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S:US Urban Farms: Gardens Of Hope

S:US Urban Farms: Gardens Of Hope

Walk into April’s apartment and through the back door you’ll step into a courtyard full of garden beds with squash, tomatoes, marigolds, basil, spinach, thyme and blueberries.

For the past four years that April has lived on the first floor, she has managed this urban farm oasis on behalf the 15 other residents of the S:US building on Classon Avenue in Brooklyn, which provides a permanent home for adults with behavioral health challenges. The urban farm, which gets just enough sunlight, is April’s sanctuary. Every morning she visits the garden to pray, meditate and tend to the fruits and vegetables.

“I feel privileged. It’s very beautiful out here. It has helped me take care of my body and reminds me that living a saner, healthier life is possible.”

April shared her sentiments about her experience working in the urban farm during S:US’ Fourth Annual Harvest Luncheon held September 12, where she explained the impact it has had on her health and wellness, work ethic, sense of purpose and overall quality of life. The luncheon, attended by individuals served by S:US, staff, community partners and volunteers, celebrated the season’s successful harvest of organic produce at S:US residences throughout New York City. In partnership with Candle Cafe, S:US presented a farm-to-table menu featuring selections made from produce harvested by S:US urban farmers.

S:US’ Urban Farms, ranked one of the coolest in New York City, is open to all people served by S:US who are interested in agriculture as an employment pursuit or casual hobby. This includes formerly homeless veterans and people with histories of mental illness, people with developmental disabilities and people living with HIV/AIDS. In the past year, April and S:US’ other urban farmers cultivated over 2,000 square feet of land and harvested 3,000 pounds of produce, including 57 unique species of fruits, vegetables and herbs.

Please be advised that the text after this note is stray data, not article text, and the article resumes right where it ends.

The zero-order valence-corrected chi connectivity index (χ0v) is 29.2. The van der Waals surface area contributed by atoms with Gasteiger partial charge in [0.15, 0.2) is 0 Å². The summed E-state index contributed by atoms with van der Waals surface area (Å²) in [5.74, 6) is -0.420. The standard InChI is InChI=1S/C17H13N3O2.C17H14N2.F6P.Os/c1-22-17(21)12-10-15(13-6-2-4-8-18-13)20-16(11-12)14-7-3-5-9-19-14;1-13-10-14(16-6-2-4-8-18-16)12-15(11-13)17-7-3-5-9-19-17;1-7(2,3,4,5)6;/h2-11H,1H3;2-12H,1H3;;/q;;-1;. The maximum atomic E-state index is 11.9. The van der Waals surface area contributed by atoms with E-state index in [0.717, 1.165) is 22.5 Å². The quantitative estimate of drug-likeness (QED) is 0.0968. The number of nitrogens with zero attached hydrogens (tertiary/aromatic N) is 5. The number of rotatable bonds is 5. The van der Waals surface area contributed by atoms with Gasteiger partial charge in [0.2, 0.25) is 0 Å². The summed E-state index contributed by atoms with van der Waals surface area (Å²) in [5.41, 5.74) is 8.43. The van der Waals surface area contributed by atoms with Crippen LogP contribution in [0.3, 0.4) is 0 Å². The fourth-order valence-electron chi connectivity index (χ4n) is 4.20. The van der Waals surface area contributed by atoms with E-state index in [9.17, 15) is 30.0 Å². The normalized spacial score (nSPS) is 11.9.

In the first year that April began gardening at Classon all of the plants died but she tried again and again and today the produce she grew from seeds is abundant. The garden has become a convening place for the residents in the building and when the harvest is prime, April cooks many of the vegetables and shares them with her neighbors, extending health and wellness benefits of the garden to them as well. April’s experience has ignited her passion for fresh produce. April now works as a coordinator for a Community Supported Agriculture vegetable share targeting low-income community residents.

Looking back on her past, April chuckles as she recalls believing there was no way she could take care of another living being. For years she wanted a dog and a garden and now she’s proud to have both. April plans to continue gardening for a long time. For her, it has been a path to recovery and has helped her focus on her other interests.

It is because of the stability provided by S:US and the opportunity to be engaged in urban farming that April says she was able to turn her life around. “S:US has had a profound impact on my life. Anything is possible, no matter how many times you fail.”

To view photos of the Fourth Annual S:US Harvest Luncheon, visit S:US’ Facebook page.

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